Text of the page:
I researched. Of course, the internet is such that, these days, you can find a million “valid” explanations on how to do something “the right way.” Yeah, no. Since this wasn’t an organization-based campaign to begin with, there was really no accurate way. Some said that the point was to raise money even if you dump the ice water, just in smaller denominations ($10 or $20, depending on what you read). No matter what, if you didn’t do it, you had to spend $100.

All of this left a yucky taste in my mouth. Many of my friends and family are budget-conscious folks. A good cause is great, but dipping into the grocery funds ain’t. Forcing someone to give $100 or $50 or even $20 if they have a family to support just isn’t the way to get help. I much prefer saying, “give what you can, if you can.” 

And saying “no” just makes you a hardass; not a team player. Y’know, the kids who got made fun of in school. Neither’s the best situation.

So, I did this:

Notes: I enjoy talking to folks, really, but when my nerves get up, my lisp gets a-goin’. And “ums” get used generously. And, um, degenerative. Yes. I know.

But, more importantly, I’m trying to bring some awareness to the thing. Aside from stating the definition of ALS (poorly, but still) and the official website for donations (is anyone else waiting for some fake ALS sites to pop up and start making a false profit on this thing??), I make it clear that I am ALSO making a donation, and invite anyone to do so, as well. The ice water was really just for fun, to avoid familial harassment, and to prove that I’m a tough broad.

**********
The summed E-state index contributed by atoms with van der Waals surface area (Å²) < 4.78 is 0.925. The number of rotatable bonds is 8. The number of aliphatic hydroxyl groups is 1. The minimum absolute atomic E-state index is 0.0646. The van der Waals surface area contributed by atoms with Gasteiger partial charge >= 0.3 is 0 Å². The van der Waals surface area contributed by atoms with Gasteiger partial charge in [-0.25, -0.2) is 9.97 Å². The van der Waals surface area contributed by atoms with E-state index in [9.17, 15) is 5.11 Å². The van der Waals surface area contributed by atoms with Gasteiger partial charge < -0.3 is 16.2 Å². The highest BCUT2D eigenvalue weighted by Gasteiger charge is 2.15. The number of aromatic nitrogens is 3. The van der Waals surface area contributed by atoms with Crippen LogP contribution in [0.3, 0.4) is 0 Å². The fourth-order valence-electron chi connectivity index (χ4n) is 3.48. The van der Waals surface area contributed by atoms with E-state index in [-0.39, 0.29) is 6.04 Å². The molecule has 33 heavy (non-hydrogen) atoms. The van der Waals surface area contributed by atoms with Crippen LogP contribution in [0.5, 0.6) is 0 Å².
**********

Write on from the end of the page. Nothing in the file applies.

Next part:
A couple of facts that I had hoped to state, but I knew I’d ramble and the thing would be wicked long:

There are over 30,000 individuals in America alone living with ALS. Once receiving a  diagnosis, the life expectancy is 5-6 years, tops. There is only one medication to treat ALS, and it only extends one’s life by mere months. There. Is. No. Cure. Oh, and this disease doesn’t discriminate; young, old, white, black, fit, unhealthy. It’s not genetically passed. It’s like winning some horrific lottery. “Hey, ya never know.”

I kid you not. Check out for more sad but true information.

Oh, and to learn more about Lou Gehrig, I greatly suggest watching “The Pride of the Yankees”. Sure, there are tons of great books out there, but there’s nothing like watching Gary Cooper portray the real man, being brought down by this crippling disease in his prime. It’s heart-breaking and true.

Back to our regularly scheduled programming… Oh, and do tell me what you think of the challenge in the comments! Did you take part? Are you hoping to? Do you think it’s a superficial masking of truer fundraising efforts? Let’s chat!